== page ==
Amazon Ads Overcharging, Part Deux

As promised, here's the conclusion to my Amazon Ads overcharging dilemma. As usual, the Corporate Behemoth crushed the little indie, as they have sapped me of any motivation to dig deeper, and I'm throwing up my hands in disgust.

Just for laughs, here are the e-mails where Amazon tries to explain how their dynamic bidding works. If you can make any sense of their math, I would love to hear it. As it is, I'm done with dynamic bidding. If I'm going to gamble, I'll stick to something simpler, like Exacta Box Bets at the horse track.

Me (11/22/2019): "I am running an Amazon Ad campaign where I have the maximum bid set at $0.57 and the dynamic bid up set at 14%, which should make my maximum bid $0.57 x 1.14 = $0.65. However, on 11/21/2019, I recorded 5 clicks at an average of $0.85 per click. How is this possible?"

Amazon (11/23/2019):  "Please give us some time, I'll get back to you with an update by the end of November 26, 2019."

Amazon (11/30/2019): "Thanks for contacting us back. I check the open case and is still under investigation by the Advertising Team. My peer in charge of your case is going to provide you an update as soon as possible. I appreciate your patience while we continue to work on your case."

Amazon (12/3/2019): "As promised, we've coordinated with the our advertising team & just received an update from them. The bid adjustment percentage is 14%. As the bid is set as "Dynamic bids - up and down", we will raise the bid by a maximum of 100% in real time, that would become 1.04. Hence now the CPC charge of $0.81 for 21st dated is valid which is within 1.04."

Me (12/3/2019): "Unfortunately, the math still doesn't add up to me. In summary, the issue is my highest individual bid was set at $0.57, which should make my maximum dynamic bid cost $0.65 ($0.57 x 1.14 = $0.65), not $0.81."

Amazon (12/3/2019): "Please note that bidding strategies are accumulative. This means based bid can go up based on dynamic bidding set to up and down (which can go up to 100%) and then, to that adjusted bid, the system applies any settings from "adjust bids by placement.

"For better understanding, right now the you have no bidding strategies enabled but you had dynamic bidding up and down and adjust bids by placement with 14% so the logic would go as follows: base bid $0.5 + 100% of Dynamic bids - Up and down= $1 + 14% of Top of Page = $1.14 + 14% of Product Detail Pages = $1.3 <--- Highest amount bid can go up to. So it's understandable that the CPC shows at $0.85."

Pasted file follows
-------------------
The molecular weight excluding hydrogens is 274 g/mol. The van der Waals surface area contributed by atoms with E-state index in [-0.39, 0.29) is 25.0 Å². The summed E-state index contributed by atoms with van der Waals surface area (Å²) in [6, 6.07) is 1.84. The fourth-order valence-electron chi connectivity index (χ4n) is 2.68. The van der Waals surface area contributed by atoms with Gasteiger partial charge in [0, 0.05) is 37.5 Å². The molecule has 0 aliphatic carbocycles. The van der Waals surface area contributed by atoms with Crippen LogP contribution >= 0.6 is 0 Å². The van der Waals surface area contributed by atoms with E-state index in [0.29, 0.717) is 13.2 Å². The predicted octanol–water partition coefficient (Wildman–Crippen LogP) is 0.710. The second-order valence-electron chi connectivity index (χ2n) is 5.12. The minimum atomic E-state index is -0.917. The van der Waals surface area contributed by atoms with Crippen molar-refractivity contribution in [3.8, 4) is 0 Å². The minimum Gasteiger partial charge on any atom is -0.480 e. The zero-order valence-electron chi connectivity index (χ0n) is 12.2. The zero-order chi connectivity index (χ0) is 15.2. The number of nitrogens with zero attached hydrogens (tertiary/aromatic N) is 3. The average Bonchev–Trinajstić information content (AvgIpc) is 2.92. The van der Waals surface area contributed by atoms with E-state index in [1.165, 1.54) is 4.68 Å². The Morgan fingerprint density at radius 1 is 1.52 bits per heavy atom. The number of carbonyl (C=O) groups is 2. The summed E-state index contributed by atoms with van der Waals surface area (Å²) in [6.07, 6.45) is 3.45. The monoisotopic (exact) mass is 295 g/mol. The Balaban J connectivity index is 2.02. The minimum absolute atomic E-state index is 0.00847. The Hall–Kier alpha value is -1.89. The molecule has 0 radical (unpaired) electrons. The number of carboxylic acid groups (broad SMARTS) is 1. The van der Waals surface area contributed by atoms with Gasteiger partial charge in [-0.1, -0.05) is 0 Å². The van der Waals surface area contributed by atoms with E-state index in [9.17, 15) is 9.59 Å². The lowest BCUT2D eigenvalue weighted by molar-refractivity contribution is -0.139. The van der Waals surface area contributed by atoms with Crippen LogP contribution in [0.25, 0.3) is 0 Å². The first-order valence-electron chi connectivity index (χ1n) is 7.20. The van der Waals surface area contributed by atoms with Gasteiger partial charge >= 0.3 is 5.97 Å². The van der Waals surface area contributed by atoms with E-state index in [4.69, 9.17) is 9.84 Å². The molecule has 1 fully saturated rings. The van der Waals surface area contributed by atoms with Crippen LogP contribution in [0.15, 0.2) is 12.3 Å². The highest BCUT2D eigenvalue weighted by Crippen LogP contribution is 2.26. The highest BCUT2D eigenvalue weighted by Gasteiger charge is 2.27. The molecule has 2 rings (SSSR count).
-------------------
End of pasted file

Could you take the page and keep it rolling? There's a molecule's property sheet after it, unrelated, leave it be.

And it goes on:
And that's when I gave up. Based on Amazon's cryptic sales data, I'm not sure if dynamic bidding was adding any value to my ads anyway, so the decision to turn it off seems pretty clear to me.

Anyhow, enough complaining. From now until Christmas, all of my ebooks are on deep discount. Please stuff your eStockings and leave a review for me instead of milk and cookies. Peace and Love.


  1. Thanks for sharing these trials and tribulations, C. M. You have my sympathies: I've been having trouble with them and know first-hand of their imperious dismissal of fact and unwillingness to explain. In another 50 years, people that them will rule the world, and then we'll all be in big trouble *sigh*

    1. Thanks, Chris. They don't make it easy, do they?

    2. Nope, and their ads 'dashboard' is a triumph of confusion. I made mine make sense by stopping wasting my money on their ads

  2. First, love your picture of Santa w/ your book. So clever!

    "For better understanding" is a laugh! I think what they told you is that once they increase your bid, they can then increase it exponentially until it gets to where they think they have enough profit on your ad.

    Your blog has been so helpful in terms of what I should try for advertising now that my own book is (finally) out. Thanks so much for taking to time to help other!

    1. You're welcome, Gifford! I'm glad you find it helpful. And regarding Amazon, that's what it feels like--them saying we'll just charge you whatever we want.


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